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‘Lingayatism is not divisive. It unites a caste-ridden society’

The Chaturvarna religion has kept society divided for the last 3000 years. Those who have already been divided want to live self-respecting lives, so they have come under the banner of Basavanna, says K.S. Bhagawan

I welcome the decision of the Government of Karnataka to recommend to the central government the granting of the status of a religion for Lingayatism. I thank the chief minister, Mr Siddaramaiah. He has taken the right decision on the matter. There are two factions: the Lingayats and Veerashaivas. There is a world of difference between the two factions. Lingayats don’t believe in the Vedas, they don’t go by Agamas [Vedas and Smritis], they don’t accept the caste system and untouchability is unheard of. Whereas the Veerashaivas believe in the Vedas, they accept the four-fold system of society and they swear by everything that the Brahmins do; in fact, they claim they are superior to Brahmins. So, Veerashaivas and Lingayats can’t go together although they have lived together for so many years. Ideologically and in terms of religion and spirituality, they are far apart. Therefore, what the Government of Karnataka under the leadership of Mr Siddaramaiah has done is laudable.

Siddaramaiah listens to people’s grievances at a “Janata Darshan” in Bengaluru

This demand was there all along and the opportunity came to Mr Siddaramaiah. After what Basavanna, the founder of the Lingayat dharma, did in the 12th century, that burden was felt by all followers of Basavanna and this burden has been taken up by Mr Siddaramaiah. He has done a yeoman service in fulfilling the demand of the community.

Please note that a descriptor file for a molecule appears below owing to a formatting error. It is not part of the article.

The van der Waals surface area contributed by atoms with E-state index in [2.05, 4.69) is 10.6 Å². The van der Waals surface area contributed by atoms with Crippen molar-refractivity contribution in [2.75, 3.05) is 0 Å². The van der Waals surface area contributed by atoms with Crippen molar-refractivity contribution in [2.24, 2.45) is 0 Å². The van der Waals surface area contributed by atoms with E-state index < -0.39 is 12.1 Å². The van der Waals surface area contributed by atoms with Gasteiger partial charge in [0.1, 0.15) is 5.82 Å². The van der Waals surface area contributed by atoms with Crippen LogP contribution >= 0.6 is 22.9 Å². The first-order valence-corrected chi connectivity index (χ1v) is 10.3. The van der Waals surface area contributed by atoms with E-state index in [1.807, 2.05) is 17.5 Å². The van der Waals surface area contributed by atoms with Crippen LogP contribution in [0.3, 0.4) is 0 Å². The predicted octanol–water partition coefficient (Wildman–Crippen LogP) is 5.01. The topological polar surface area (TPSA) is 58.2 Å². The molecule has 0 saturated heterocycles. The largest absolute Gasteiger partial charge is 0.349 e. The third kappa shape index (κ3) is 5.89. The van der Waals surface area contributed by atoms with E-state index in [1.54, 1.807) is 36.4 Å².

This recognition has taken so long to see the light of day because the Lingayat leaders hadn’t organized themselves effectively earlier. It’s been a different story in the recent months and they have prevailed upon the government to proclaim that Lingayatism is a separate religion. The government made a note of the demand and appointed a committee. The (Nagamohan) committee went into the issue. They examined all the religious texts and found that Lingayatism has historical evidence whereas Veerashaivism has none. The latter has been there more as a faith, a belief. If you ask who the founder of Veerashaivism is, we get no answer. If you ask who founded Lingayatism, we have Basavanna. He brought about a great revolution in the 12th century. He went to the extent of saying that he was the son of the cobbler Mathara. ‘Mathara chenaina mane magananu” (I am the son of cobbler Mathara). No one has expressed such a feeling in any part of the world. That shows that Basavanna, despite being a Brahmin, identified with the Untouchables, those who suffered the most in society. He was a Brahmin in the true sense of the word. A Brahmin is one who has transcended all differences and all inequalities; he accepts everyone as himself. Therefore, I have made a distinction between a caste Brahmin and an enlightened Brahmin. I often say that the country needs enlightened Brahmins and that the country does not need caste Brahmins. The latter are dangerous. Hence, Basavanna was an enlightened person.